How to get busted for your ICO in Japan
The current rules for Initial Coin Offerings (ICOs) in Japan seem quite clear. There are two options for ICO issuers.
- Get a virtual currency exchange license
- Delegate all sales activity to a Japanese licensed exchange
The challenge with the first approach, as we outlined in our Japan Crypto Exchange Update a few days ago, is that there are allegedly approximately 100 such applications pending. Further, to go through the requirements of obtaining a virtual currency exchange license for the sole purpose of conducting an ICO is probably not the most effective use of resources.
The problem with the second approach is that there are currently no ICO platforms approved by the Financial Services Agency (FSA). None of the 16 licensed virtual currency exchanges in Japan are allowed to sell ICOs. Take for example exchange operator QUOINE, which runs a pure cryptocurrency exchange, CRYPTOS, in Singapore, and a fully FSA licensed fiat/crypto exchange, QUOINEX, in Japan. Their latest offering includes an ICO platform called “ICO Mission Control”. However, this is only available for registered investors on their CRYPTOS platform, i.e. outside of Japan, not on QUOINEX.
Marketing of ICOs in Japan
While discrete and clandestine marketing of ICOs has continued onshore, especially by offshore operators who come to Japan to present their projects, and Macao-based ICO marketer Blockchain Labo has been famously told off by the FSA in February, with the additional threat of criminal charges, the open promotion of coin and token sales by Japan-based entrepreneurs was largely non-existent. Until this past week, it seems.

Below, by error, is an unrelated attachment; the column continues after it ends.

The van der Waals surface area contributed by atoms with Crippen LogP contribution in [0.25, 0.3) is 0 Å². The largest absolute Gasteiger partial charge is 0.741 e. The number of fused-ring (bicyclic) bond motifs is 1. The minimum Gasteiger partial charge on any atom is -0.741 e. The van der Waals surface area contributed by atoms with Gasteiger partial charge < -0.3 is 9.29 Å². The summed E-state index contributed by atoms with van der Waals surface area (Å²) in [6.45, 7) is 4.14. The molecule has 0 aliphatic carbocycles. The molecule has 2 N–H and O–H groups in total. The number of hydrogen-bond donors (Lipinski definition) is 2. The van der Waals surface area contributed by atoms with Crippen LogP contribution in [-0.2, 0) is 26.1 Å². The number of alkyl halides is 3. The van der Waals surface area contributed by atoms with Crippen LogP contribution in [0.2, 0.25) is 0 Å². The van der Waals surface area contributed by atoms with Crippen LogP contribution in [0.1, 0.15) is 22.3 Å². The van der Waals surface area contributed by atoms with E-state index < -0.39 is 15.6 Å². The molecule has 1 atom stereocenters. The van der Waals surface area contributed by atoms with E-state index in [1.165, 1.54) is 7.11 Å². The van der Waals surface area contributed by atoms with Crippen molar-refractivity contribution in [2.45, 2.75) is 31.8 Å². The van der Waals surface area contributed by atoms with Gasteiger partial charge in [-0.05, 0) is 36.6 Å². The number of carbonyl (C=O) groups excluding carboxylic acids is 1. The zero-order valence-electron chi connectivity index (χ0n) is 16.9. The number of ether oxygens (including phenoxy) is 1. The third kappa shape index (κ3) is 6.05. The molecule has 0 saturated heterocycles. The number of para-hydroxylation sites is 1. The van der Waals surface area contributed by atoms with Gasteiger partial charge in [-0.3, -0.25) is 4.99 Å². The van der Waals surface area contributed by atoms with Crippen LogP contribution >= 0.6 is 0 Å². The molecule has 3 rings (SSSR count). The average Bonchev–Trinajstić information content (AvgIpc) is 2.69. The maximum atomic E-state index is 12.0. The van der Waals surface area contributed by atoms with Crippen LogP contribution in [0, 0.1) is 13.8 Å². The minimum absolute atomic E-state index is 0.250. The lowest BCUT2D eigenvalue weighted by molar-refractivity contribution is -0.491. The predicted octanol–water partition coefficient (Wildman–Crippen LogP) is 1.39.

For reasons that are not entirely clear to me, Japanese company Tebura felt entirely comfortable marketing their token sale on LinkedIn. I might summarize the explanation of the CEO, Akihiro Takagi, in response to my question as follows:
- We had engaged a big law firm that gave us a clean legal opinion, but then they dropped us in light of the changing regulatory environment, and we paid somebody else then
- It is all okay because the FSA has not busted us yet
- Anyway, if the FSA shuts us down, then the investors have an eight day refund period
I have some serious doubts that this will hold as a legal defense, but then I am not a lawyer, and particularly, I am not Tebura’s lawyer.
The next approach was a bit less public and came through a LinkedIn direct message. Based on the MODULE LinkedIn page, the project is based out of Hong Kong, and many of the team members are located in Japan, including the marketer, Yuichi Yoshida, who contacted me.
Obviously, the statistical sample is very small, and it could be just coincidence to notice two such solicitations within a few days. However, it does appear as if the continued focus of the FSA on strengthening the virtual currency exchanges does not allow them to direct sufficient resources to other aspects of investor protection, and the lack of action against such marketers has encouraged them to operate much more openly. Again, without being a lawyer, it seems a risky approach to market your ICO in that way, as the proverbial hammer will come down eventually. Quo vadis, FSA?